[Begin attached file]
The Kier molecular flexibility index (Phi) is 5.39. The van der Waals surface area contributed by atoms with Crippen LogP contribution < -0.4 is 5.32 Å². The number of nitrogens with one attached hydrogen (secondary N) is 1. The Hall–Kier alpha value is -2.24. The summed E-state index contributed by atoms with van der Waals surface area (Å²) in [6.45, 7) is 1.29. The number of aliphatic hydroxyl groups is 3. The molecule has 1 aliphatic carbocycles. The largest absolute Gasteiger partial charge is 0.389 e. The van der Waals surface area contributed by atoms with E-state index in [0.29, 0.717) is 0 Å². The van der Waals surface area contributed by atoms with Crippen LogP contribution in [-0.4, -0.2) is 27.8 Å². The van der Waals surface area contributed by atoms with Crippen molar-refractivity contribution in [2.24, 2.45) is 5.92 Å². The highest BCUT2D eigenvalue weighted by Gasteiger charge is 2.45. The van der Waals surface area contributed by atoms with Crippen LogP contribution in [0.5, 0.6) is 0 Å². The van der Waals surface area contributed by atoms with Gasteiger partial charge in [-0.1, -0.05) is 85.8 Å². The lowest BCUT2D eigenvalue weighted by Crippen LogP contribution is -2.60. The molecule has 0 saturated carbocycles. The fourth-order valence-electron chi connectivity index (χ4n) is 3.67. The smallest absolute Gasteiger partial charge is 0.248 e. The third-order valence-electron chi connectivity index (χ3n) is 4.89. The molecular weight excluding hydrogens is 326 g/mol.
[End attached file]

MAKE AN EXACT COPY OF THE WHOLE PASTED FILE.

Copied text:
The Kier molecular flexibility index (Phi) is 5.39. The van der Waals surface area contributed by atoms with Crippen LogP contribution < -0.4 is 5.32 Å². The number of nitrogens with one attached hydrogen (secondary N) is 1. The Hall–Kier alpha value is -2.24. The summed E-state index contributed by atoms with van der Waals surface area (Å²) in [6.45, 7) is 1.29. The number of aliphatic hydroxyl groups is 3. The molecule has 1 aliphatic carbocycles. The largest absolute Gasteiger partial charge is 0.389 e. The van der Waals surface area contributed by atoms with E-state index in [0.29, 0.717) is 0 Å². The van der Waals surface area contributed by atoms with Crippen LogP contribution in [-0.4, -0.2) is 27.8 Å². The van der Waals surface area contributed by atoms with Crippen molar-refractivity contribution in [2.24, 2.45) is 5.92 Å². The highest BCUT2D eigenvalue weighted by Gasteiger charge is 2.45. The van der Waals surface area contributed by atoms with Crippen LogP contribution in [0.5, 0.6) is 0 Å². The van der Waals surface area contributed by atoms with Gasteiger partial charge in [-0.1, -0.05) is 85.8 Å². The lowest BCUT2D eigenvalue weighted by Crippen LogP contribution is -2.60. The molecule has 0 saturated carbocycles. The fourth-order valence-electron chi connectivity index (χ4n) is 3.67. The smallest absolute Gasteiger partial charge is 0.248 e. The third-order valence-electron chi connectivity index (χ3n) is 4.89. The molecular weight excluding hydrogens is 326 g/mol.